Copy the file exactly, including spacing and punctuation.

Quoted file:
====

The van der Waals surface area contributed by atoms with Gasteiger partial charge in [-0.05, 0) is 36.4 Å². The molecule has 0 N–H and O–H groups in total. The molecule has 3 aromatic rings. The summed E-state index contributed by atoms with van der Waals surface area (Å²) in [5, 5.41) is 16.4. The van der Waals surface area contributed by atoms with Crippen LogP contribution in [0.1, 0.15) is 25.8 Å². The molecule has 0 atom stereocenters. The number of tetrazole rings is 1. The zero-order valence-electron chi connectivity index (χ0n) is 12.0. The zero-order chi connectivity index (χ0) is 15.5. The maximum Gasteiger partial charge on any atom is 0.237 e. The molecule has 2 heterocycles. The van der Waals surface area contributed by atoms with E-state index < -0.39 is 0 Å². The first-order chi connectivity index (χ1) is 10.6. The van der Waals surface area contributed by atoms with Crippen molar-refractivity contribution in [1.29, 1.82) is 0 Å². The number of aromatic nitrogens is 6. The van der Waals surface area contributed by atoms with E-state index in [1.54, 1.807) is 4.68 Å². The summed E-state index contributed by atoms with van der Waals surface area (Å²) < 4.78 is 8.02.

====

The van der Waals surface area contributed by atoms with Gasteiger partial charge in [-0.05, 0) is 36.4 Å². The molecule has 0 N–H and O–H groups in total. The molecule has 3 aromatic rings. The summed E-state index contributed by atoms with van der Waals surface area (Å²) in [5, 5.41) is 16.4. The van der Waals surface area contributed by atoms with Crippen LogP contribution in [0.1, 0.15) is 25.8 Å². The molecule has 0 atom stereocenters. The number of tetrazole rings is 1. The zero-order valence-electron chi connectivity index (χ0n) is 12.0. The zero-order chi connectivity index (χ0) is 15.5. The maximum Gasteiger partial charge on any atom is 0.237 e. The molecule has 2 heterocycles. The van der Waals surface area contributed by atoms with E-state index < -0.39 is 0 Å². The first-order chi connectivity index (χ1) is 10.6. The van der Waals surface area contributed by atoms with Crippen molar-refractivity contribution in [1.29, 1.82) is 0 Å². The number of aromatic nitrogens is 6. The van der Waals surface area contributed by atoms with E-state index in [1.54, 1.807) is 4.68 Å². The summed E-state index contributed by atoms with van der Waals surface area (Å²) < 4.78 is 8.02.